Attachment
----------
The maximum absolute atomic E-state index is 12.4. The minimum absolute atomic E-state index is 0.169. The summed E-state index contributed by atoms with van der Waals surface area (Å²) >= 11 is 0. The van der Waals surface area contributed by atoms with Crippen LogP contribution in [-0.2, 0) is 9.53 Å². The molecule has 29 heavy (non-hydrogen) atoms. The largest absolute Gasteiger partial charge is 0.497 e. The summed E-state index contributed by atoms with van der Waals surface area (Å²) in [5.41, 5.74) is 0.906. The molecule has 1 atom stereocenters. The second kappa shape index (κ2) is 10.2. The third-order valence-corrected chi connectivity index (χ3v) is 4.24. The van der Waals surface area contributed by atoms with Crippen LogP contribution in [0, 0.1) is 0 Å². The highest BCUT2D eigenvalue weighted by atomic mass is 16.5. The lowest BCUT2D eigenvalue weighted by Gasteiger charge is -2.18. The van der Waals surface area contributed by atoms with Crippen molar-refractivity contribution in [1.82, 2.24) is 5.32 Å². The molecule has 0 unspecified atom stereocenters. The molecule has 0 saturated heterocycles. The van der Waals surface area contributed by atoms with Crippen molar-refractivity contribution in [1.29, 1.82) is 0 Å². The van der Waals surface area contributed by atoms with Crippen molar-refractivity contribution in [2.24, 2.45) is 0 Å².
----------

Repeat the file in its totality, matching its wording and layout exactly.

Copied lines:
The maximum absolute atomic E-state index is 12.4. The minimum absolute atomic E-state index is 0.169. The summed E-state index contributed by atoms with van der Waals surface area (Å²) >= 11 is 0. The van der Waals surface area contributed by atoms with Crippen LogP contribution in [-0.2, 0) is 9.53 Å². The molecule has 29 heavy (non-hydrogen) atoms. The largest absolute Gasteiger partial charge is 0.497 e. The summed E-state index contributed by atoms with van der Waals surface area (Å²) in [5.41, 5.74) is 0.906. The molecule has 1 atom stereocenters. The second kappa shape index (κ2) is 10.2. The third-order valence-corrected chi connectivity index (χ3v) is 4.24. The van der Waals surface area contributed by atoms with Crippen LogP contribution in [0, 0.1) is 0 Å². The highest BCUT2D eigenvalue weighted by atomic mass is 16.5. The lowest BCUT2D eigenvalue weighted by Gasteiger charge is -2.18. The van der Waals surface area contributed by atoms with Crippen molar-refractivity contribution in [1.82, 2.24) is 5.32 Å². The molecule has 0 unspecified atom stereocenters. The molecule has 0 saturated heterocycles. The van der Waals surface area contributed by atoms with Crippen molar-refractivity contribution in [1.29, 1.82) is 0 Å². The van der Waals surface area contributed by atoms with Crippen molar-refractivity contribution in [2.24, 2.45) is 0 Å².